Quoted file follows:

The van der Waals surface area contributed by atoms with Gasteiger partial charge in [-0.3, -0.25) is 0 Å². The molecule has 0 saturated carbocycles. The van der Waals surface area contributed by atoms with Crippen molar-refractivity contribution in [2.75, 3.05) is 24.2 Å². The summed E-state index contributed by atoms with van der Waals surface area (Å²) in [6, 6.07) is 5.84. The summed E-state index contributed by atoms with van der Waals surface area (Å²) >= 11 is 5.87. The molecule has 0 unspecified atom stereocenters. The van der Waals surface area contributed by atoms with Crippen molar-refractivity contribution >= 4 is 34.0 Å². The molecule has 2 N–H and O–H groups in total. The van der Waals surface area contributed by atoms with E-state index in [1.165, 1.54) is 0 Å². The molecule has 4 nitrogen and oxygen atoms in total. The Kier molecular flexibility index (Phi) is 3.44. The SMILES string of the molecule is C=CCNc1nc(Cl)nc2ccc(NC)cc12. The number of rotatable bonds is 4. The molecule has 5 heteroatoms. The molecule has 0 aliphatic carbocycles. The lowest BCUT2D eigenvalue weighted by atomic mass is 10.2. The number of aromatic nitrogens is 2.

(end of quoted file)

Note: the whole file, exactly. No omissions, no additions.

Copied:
The van der Waals surface area contributed by atoms with Gasteiger partial charge in [-0.3, -0.25) is 0 Å². The molecule has 0 saturated carbocycles. The van der Waals surface area contributed by atoms with Crippen molar-refractivity contribution in [2.75, 3.05) is 24.2 Å². The summed E-state index contributed by atoms with van der Waals surface area (Å²) in [6, 6.07) is 5.84. The summed E-state index contributed by atoms with van der Waals surface area (Å²) >= 11 is 5.87. The molecule has 0 unspecified atom stereocenters. The van der Waals surface area contributed by atoms with Crippen molar-refractivity contribution >= 4 is 34.0 Å². The molecule has 2 N–H and O–H groups in total. The van der Waals surface area contributed by atoms with E-state index in [1.165, 1.54) is 0 Å². The molecule has 4 nitrogen and oxygen atoms in total. The Kier molecular flexibility index (Phi) is 3.44. The SMILES string of the molecule is C=CCNc1nc(Cl)nc2ccc(NC)cc12. The number of rotatable bonds is 4. The molecule has 5 heteroatoms. The molecule has 0 aliphatic carbocycles. The lowest BCUT2D eigenvalue weighted by atomic mass is 10.2. The number of aromatic nitrogens is 2.